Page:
Oakland Technical High School's 1st Black Male Valedictorian Accepted Into All 11 Universities He Applied To
As happy as Ahmed Muhammad is to become the first Black male valedictorian of his school, he also hopes that the accomplishment will help him support many generations of Black students aspiring to become valedictorian to come.
Not only is California teen Ahmed Muhammad making history at Oakland Technical High School as the first Black male valedictorian of his graduating class, he’s also facing the biggest decision of his life after he was accepted into all 11 colleges he applied to. Between Harvard, Stanford, Columbia, Princeton, Howard and several University of California locations, the 18-year-old told Inside Edition Digital that he hasn’t quite come to a decision as to where he’s choosing.
“I was thinking, maybe I can get into maybe one or two of these, and that's all that really matters, because you can only go to one college. But 11. That was crazy,” he said. “It'll be a tough decision for sure, but I can't go wrong with any of the schools.”
How the schools all ended up extending offer letters is no surprise. Ahmed scored 1540 on his SATs and earned 5s in eight out of nine AP courses he took. He also has a 4.78 GPA overall, and is slated to graduate with a 5.0 GPA in his senior year.
He also finished at the top of his class freshman and sophomore year, which is when the principal told him he was in consideration to become the first Black male valedictorian of his class if he kept his grades up.
“That’s big time,” Ahmed remembered thinking. “That's an award, an accomplishment that would be bigger than myself and would have an impact on kids that would come after me.”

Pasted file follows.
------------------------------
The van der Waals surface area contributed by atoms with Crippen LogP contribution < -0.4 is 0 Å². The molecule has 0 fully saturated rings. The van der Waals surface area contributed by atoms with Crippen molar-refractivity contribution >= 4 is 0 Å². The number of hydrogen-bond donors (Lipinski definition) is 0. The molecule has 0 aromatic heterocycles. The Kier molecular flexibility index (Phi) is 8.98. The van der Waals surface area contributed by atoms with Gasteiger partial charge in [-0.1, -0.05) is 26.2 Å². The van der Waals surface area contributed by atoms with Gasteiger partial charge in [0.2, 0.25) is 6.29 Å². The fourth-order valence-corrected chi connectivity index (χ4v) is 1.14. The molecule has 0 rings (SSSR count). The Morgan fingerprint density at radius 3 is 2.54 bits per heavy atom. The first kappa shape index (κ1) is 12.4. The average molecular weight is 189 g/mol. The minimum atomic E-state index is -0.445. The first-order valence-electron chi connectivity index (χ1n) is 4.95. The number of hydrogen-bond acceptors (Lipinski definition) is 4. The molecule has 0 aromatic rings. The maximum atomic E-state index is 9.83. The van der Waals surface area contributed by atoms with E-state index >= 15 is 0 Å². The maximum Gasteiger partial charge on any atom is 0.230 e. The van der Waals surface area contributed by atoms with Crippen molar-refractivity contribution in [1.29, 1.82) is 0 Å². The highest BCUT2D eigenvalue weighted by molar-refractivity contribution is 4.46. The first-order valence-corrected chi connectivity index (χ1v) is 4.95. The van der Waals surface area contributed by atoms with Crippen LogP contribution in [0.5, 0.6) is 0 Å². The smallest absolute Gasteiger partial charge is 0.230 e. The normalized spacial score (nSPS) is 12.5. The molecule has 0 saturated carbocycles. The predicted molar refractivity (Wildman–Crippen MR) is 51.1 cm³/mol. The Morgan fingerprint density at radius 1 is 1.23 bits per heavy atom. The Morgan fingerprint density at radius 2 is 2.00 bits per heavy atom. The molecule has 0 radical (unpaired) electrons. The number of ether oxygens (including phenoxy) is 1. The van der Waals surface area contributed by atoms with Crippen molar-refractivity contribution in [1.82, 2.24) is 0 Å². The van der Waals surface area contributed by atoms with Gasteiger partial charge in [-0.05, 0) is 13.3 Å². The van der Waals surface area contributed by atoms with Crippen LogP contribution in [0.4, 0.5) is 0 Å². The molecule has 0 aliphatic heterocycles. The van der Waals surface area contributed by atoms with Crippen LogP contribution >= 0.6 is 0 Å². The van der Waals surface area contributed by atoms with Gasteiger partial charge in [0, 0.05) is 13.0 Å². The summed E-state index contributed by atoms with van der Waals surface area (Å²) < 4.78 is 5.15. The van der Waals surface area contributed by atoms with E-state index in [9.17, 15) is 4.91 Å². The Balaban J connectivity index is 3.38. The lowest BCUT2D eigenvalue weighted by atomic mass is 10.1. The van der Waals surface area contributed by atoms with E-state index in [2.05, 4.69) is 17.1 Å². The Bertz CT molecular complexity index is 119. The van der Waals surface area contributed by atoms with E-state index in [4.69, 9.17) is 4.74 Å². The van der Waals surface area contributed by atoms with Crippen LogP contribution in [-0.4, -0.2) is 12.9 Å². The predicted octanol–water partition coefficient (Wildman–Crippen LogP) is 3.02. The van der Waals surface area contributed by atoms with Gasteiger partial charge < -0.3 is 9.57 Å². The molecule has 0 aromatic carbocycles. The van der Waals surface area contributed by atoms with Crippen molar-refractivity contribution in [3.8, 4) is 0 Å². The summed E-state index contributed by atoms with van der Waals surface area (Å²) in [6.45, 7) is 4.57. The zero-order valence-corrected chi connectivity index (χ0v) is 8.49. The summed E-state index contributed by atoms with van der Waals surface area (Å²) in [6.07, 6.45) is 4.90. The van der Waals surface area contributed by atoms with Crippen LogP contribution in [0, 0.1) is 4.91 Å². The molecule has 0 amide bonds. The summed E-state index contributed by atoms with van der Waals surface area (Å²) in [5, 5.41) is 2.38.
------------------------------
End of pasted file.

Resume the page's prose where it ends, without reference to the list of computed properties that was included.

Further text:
He said his classmates have been congratulating him on the history-making milestone, but Ahmed explained that he’s more interested in what it will mean for all the students that come after him.
“It’s sad, honestly, I shouldn’t be the first in 2021,” he said. “I’m just glad we won’t have to have one of those firsts anymore. That we got that out of the way, so we can focus on the second, the third, the 10th, the 100th. I’m the first Black male valedictorian at my school but I won’t be the last.”
That’s why, in his spare time, he is dedicated to supporting other students along the way. Inspired by his own passions in science, Ahmed founded Kits Cubed, a do-it-yourself kit for young students to experience science hands-on.
“The goal is for students to learn that science is all around us,” Ahmed explained. “You don't need to be in a lab super far away, just tucked off from the rest of the world, in order to do science. You can be a scientist in your backyard, in your kitchen, in your room.”
So far, the nonprofit has sold more than 6,000 kits around the country, and donated more than 3,000 to students in need in his school district.
“This is my ‘me’ time,” he said. “I love science. And I love giving back to my community, especially since I'm only possible because of all the people that have come before me.”
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